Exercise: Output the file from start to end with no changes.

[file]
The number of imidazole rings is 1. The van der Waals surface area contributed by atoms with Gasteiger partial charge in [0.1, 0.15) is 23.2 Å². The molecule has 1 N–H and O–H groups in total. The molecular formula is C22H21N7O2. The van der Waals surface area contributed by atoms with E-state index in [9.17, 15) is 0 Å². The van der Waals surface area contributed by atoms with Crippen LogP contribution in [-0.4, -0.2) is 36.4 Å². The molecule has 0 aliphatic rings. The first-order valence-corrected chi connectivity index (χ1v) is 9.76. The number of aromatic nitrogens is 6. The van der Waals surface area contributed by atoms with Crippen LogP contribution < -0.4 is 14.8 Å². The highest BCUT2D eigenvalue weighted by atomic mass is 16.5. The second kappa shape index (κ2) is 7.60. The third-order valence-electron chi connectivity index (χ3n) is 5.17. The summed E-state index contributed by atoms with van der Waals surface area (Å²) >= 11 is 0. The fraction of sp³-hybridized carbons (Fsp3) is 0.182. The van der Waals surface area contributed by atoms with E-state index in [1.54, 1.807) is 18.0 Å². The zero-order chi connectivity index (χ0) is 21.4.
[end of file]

The number of imidazole rings is 1. The van der Waals surface area contributed by atoms with Gasteiger partial charge in [0.1, 0.15) is 23.2 Å². The molecule has 1 N–H and O–H groups in total. The molecular formula is C22H21N7O2. The van der Waals surface area contributed by atoms with E-state index in [9.17, 15) is 0 Å². The van der Waals surface area contributed by atoms with Crippen LogP contribution in [-0.4, -0.2) is 36.4 Å². The molecule has 0 aliphatic rings. The first-order valence-corrected chi connectivity index (χ1v) is 9.76. The number of aromatic nitrogens is 6. The van der Waals surface area contributed by atoms with Crippen LogP contribution < -0.4 is 14.8 Å². The highest BCUT2D eigenvalue weighted by atomic mass is 16.5. The second kappa shape index (κ2) is 7.60. The third-order valence-electron chi connectivity index (χ3n) is 5.17. The summed E-state index contributed by atoms with van der Waals surface area (Å²) >= 11 is 0. The fraction of sp³-hybridized carbons (Fsp3) is 0.182. The van der Waals surface area contributed by atoms with E-state index in [1.54, 1.807) is 18.0 Å². The zero-order chi connectivity index (χ0) is 21.4.